Dear Emily,

I regret to inform you that my arrival has come under delay. Shortly after we entered the tunnel portion of our journey, the locomotive simply gave up the ghost so to speak. I’m not sure what caused the issue; I only know that I was on the scenic car enjoying my pipe tobacco when the lights went out and the locomotive slowed down to a stop. As the people on the car with me hurried inside, I remained patiently behind as to avoid the hustle and bustle of the commotion as well as to finish my smoke. Running inside with the rest of the frightened souls would’ve done me no good and shall have only ruined a good smoke.

When my pipe had burned it’s last, I decided then that I should perhaps make my way back to my seat to make sure my luggage was safe from hooligans who would use such an opportunity for their own misdeeds. As I made my way through the cars, groping the tops of seats so as not to trip on anything, I could hear the quiet breaths and fidgits of frightened passengers. Though it seemed strangely calm, I chalked it up to some instructions that I had perhaps missed by remaining to finish my tobacco. I later learned that no such instructions were given as all the members of the crew seem to have vanished as though raptured away by some unseen force.

Making my way through the dining car, I looked forward to sitting down comfortably and reading the news paper I had purchased before entering the train. I figured I could read peacefully by flashlight while I waited for everything to start again. It was in the dining car that I heard the whimpering of a small child. I took out my torch and found the source of the sound hiding underneath a table. It was a six year old boy named Nathaniel Manx. He was writing a letter to his mother when the power went down. It took quite coaxing to get him to come out. Apparently, his mother had instilled an unnecessary amount of “stranger danger” fear within him. I reason that I must have sat with him in the dining car for a day before he came out because I at one point fell asleep for what must have been six to eight full hours. In fact, he didn’t even accept food from me until after I had awakened because he was hungry enough at that point that his hunger overcame him. Unfortunately, by that point all that I was able to offer were some stale bagels and doughnuts from behind the counter.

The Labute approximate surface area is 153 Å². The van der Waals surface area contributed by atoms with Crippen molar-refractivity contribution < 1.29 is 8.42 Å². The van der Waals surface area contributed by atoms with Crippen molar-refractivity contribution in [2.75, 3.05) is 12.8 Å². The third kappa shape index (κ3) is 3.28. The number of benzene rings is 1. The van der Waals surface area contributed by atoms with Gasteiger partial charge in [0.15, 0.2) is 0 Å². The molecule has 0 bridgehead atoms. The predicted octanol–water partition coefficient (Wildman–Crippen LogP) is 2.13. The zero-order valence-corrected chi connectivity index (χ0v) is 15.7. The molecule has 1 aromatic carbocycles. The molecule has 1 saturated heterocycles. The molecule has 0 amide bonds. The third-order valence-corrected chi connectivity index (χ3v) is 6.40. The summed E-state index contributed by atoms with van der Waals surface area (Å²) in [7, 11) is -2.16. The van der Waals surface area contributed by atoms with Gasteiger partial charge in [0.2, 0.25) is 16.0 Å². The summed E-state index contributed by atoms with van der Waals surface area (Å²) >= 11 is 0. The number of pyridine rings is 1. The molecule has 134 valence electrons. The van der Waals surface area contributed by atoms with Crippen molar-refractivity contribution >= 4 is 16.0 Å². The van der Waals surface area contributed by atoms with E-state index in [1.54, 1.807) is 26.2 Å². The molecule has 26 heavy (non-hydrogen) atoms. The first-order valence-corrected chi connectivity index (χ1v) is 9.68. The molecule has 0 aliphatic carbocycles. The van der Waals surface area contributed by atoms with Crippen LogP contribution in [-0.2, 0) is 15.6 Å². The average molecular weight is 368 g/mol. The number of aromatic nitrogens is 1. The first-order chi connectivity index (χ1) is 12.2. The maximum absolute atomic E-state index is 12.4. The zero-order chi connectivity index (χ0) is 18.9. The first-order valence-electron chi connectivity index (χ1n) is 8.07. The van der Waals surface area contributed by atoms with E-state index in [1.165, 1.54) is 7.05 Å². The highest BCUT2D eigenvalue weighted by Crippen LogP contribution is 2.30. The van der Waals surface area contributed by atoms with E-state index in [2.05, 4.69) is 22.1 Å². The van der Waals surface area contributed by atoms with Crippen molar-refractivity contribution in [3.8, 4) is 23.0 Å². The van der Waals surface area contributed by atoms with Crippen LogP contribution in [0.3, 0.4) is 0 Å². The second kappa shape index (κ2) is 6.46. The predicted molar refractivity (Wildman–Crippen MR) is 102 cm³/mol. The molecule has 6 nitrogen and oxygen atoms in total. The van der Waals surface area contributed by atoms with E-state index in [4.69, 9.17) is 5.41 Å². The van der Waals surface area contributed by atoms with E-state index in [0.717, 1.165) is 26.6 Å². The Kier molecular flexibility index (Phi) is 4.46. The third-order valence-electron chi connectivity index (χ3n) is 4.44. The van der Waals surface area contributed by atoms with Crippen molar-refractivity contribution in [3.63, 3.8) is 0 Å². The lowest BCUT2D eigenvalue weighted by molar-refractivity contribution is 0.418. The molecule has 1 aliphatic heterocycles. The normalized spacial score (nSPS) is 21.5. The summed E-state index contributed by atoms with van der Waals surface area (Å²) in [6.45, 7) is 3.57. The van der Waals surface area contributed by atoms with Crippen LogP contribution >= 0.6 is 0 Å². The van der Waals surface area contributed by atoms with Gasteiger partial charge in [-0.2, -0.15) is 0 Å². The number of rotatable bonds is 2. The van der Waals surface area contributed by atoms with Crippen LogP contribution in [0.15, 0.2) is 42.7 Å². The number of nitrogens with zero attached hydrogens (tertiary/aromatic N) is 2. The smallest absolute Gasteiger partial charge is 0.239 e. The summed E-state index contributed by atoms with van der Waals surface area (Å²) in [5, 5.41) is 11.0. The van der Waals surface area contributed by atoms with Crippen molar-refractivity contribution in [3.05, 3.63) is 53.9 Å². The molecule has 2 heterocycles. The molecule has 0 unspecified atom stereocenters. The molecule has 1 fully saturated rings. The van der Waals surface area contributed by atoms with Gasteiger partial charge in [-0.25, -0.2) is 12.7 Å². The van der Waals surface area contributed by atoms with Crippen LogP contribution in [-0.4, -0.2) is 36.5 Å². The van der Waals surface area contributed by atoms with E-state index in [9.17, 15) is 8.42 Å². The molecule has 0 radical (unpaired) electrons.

Anyhow, he eventually came with me to my seat and I’ve become something of a comfort to him in his time of distress. I’ve learned that we was to visit his aunt and uncle on Sparrow Avenue. I believe that is just a street or two down from your house if I am correct. Their names are Carol and Stephen Hupper. If you could be so kind and let them know of their Nephew’s situation, I would be most grateful. I would take him myself with the postmaster, but I honestly don’t know what we’ll encounter in this tunnel and I don’t want to put the lad in any danger. He’s had enough of a time as it is.

My regards and I hope to see you soon,
-Maxwell Hart

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